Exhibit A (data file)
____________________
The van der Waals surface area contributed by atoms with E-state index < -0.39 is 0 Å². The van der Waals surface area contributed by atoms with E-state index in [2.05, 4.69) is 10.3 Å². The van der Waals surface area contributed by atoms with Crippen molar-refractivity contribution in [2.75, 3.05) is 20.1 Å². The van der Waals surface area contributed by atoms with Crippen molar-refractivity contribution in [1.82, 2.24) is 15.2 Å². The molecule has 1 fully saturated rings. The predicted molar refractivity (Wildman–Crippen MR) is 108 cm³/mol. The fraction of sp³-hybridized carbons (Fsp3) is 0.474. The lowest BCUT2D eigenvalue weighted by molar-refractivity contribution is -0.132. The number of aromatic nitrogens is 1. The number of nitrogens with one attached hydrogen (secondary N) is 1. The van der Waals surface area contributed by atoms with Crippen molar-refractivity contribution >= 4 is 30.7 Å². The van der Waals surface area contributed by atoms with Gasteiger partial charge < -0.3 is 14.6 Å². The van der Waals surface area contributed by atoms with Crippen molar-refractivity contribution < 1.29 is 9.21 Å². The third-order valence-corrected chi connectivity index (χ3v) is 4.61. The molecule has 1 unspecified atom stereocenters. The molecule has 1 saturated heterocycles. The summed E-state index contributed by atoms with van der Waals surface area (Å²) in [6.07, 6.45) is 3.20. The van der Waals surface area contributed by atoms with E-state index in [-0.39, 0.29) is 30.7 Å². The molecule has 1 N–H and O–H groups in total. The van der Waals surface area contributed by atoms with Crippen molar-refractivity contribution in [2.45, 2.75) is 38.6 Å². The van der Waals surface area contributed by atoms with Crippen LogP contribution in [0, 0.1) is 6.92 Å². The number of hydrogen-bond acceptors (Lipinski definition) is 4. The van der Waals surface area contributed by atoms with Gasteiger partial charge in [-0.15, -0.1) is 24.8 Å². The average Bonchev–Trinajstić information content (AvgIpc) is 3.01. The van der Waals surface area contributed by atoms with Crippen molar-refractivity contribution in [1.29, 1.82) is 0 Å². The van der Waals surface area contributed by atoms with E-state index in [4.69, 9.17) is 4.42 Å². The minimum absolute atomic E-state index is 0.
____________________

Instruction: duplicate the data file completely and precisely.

The van der Waals surface area contributed by atoms with E-state index < -0.39 is 0 Å². The van der Waals surface area contributed by atoms with E-state index in [2.05, 4.69) is 10.3 Å². The van der Waals surface area contributed by atoms with Crippen molar-refractivity contribution in [2.75, 3.05) is 20.1 Å². The van der Waals surface area contributed by atoms with Crippen molar-refractivity contribution in [1.82, 2.24) is 15.2 Å². The molecule has 1 fully saturated rings. The predicted molar refractivity (Wildman–Crippen MR) is 108 cm³/mol. The fraction of sp³-hybridized carbons (Fsp3) is 0.474. The lowest BCUT2D eigenvalue weighted by molar-refractivity contribution is -0.132. The number of aromatic nitrogens is 1. The number of nitrogens with one attached hydrogen (secondary N) is 1. The van der Waals surface area contributed by atoms with Crippen molar-refractivity contribution >= 4 is 30.7 Å². The van der Waals surface area contributed by atoms with Gasteiger partial charge < -0.3 is 14.6 Å². The van der Waals surface area contributed by atoms with Crippen molar-refractivity contribution < 1.29 is 9.21 Å². The third-order valence-corrected chi connectivity index (χ3v) is 4.61. The molecule has 1 unspecified atom stereocenters. The molecule has 1 saturated heterocycles. The summed E-state index contributed by atoms with van der Waals surface area (Å²) in [6.07, 6.45) is 3.20. The van der Waals surface area contributed by atoms with E-state index in [-0.39, 0.29) is 30.7 Å². The molecule has 1 N–H and O–H groups in total. The van der Waals surface area contributed by atoms with Crippen molar-refractivity contribution in [2.45, 2.75) is 38.6 Å². The van der Waals surface area contributed by atoms with Crippen LogP contribution in [0, 0.1) is 6.92 Å². The number of hydrogen-bond acceptors (Lipinski definition) is 4. The van der Waals surface area contributed by atoms with Gasteiger partial charge in [-0.15, -0.1) is 24.8 Å². The average Bonchev–Trinajstić information content (AvgIpc) is 3.01. The van der Waals surface area contributed by atoms with Crippen molar-refractivity contribution in [1.29, 1.82) is 0 Å². The van der Waals surface area contributed by atoms with E-state index in [4.69, 9.17) is 4.42 Å². The minimum absolute atomic E-state index is 0.